iPhone 7
The company's latest invention could bring Apple Watch-like charging features to a future iPhone. Reuters/Damir Sagolj

Apple’s future iPhones may come with the ability to wirelessly recharge the battery. But instead of using separate hardware to support the tech, the company proposes using one part to play double duty as a speaker or other components.

An Apple Inc. patent application published by the U.S. Patent and Trademark Office Thursday, titled “Inductive Power Transfer Using Acoustic or Haptic Devices,” details an invention using a metal coil that could function in two modes. In the first mode, Apple proposes using the coil to produce sound waves for an iPhone’s speaker or to capture sound for a microphone. But when switched to the second state, the coil would be used to wirelessly charge a device when connected to a wireless charger.

Apple Wireless Charging Diagram
A diagram of a wireless charging coil built into a speaker component. USPTO/Apple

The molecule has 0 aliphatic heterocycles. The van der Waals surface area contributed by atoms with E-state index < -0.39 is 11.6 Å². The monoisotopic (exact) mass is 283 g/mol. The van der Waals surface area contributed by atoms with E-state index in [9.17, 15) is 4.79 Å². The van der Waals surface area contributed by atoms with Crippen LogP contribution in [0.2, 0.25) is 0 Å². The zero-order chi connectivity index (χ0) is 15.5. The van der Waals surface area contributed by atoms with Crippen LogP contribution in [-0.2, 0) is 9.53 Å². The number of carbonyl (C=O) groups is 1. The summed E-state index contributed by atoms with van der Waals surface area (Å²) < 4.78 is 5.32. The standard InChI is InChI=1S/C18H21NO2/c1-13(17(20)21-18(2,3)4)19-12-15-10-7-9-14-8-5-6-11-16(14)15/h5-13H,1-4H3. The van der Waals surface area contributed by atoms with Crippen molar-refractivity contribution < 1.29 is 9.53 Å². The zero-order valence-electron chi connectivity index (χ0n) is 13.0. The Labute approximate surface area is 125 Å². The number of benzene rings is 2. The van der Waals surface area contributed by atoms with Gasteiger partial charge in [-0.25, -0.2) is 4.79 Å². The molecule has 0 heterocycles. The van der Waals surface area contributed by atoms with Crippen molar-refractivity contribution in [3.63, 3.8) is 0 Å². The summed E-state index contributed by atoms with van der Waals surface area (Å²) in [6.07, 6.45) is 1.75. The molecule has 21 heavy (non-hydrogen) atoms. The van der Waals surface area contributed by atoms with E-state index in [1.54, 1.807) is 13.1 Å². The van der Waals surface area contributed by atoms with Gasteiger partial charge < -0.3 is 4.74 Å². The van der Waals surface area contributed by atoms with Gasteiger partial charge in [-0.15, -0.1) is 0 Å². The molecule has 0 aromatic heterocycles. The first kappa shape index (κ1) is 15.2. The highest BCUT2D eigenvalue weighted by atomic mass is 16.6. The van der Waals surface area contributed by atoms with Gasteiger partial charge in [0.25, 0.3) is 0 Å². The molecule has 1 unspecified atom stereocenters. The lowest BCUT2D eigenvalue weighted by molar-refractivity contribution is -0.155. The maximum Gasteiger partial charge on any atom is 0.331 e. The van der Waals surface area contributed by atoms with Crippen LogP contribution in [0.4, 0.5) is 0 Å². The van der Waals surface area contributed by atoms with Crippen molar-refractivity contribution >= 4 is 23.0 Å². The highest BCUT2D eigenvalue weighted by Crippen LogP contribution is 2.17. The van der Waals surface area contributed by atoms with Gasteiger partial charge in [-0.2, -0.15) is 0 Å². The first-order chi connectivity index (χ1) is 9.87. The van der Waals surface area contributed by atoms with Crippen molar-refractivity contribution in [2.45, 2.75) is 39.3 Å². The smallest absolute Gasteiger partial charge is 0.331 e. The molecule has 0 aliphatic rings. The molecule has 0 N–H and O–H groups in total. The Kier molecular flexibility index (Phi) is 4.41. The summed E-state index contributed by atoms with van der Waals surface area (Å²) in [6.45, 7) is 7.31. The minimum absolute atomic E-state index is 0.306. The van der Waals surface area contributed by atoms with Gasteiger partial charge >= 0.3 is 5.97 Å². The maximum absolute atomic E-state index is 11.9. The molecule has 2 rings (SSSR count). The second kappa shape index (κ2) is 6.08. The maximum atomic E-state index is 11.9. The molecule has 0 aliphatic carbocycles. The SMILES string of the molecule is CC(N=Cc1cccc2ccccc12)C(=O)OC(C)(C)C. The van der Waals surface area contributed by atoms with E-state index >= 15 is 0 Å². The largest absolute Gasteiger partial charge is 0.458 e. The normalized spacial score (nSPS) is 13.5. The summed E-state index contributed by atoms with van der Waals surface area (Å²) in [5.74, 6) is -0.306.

Alternatively, Apple proposes using coils built into a force feedback component -- such as the iPhone 6S’ Taptic Engine -- to play double duty for vibration and wireless charging. Beyond the iPhone, Apple proposes using this technology in a number its devices, such as its Apple Watch, iPad and MacBook.

Taptic Wireless Charger
The coils of Apple's Taptic Engine could also be used for wireless charging, according to the patent application. USPTO/Apple

Wireless charging hasn’t made its way to the iPhone just yet. But it’s a feature that has arrived on a number of Android phones from manufacturers such as Samsung, Sony and LG. One reason is that when the iPhone 6 was released in 2014, wireless charging didn’t work through aluminum cases. But in July 2015, Qualcomm unveiled wireless charging tech that supports charging through materials such as metal.

It’s not the first time Apple has explored using the same parts to fulfill different functions. In 2013, the company filed a patent application for a device that uses the same circuitry for both wireless charging and near-field communication features.

As with most of Apple’s patent applications and filings, it’s unknown if or when it plans it use the invention in one of its devices. Apple filed the patent on April 4, 2014, and credits engineers Justin D. Crosby, Nikolas T. Vitt and Gary P. Geaves for the invention.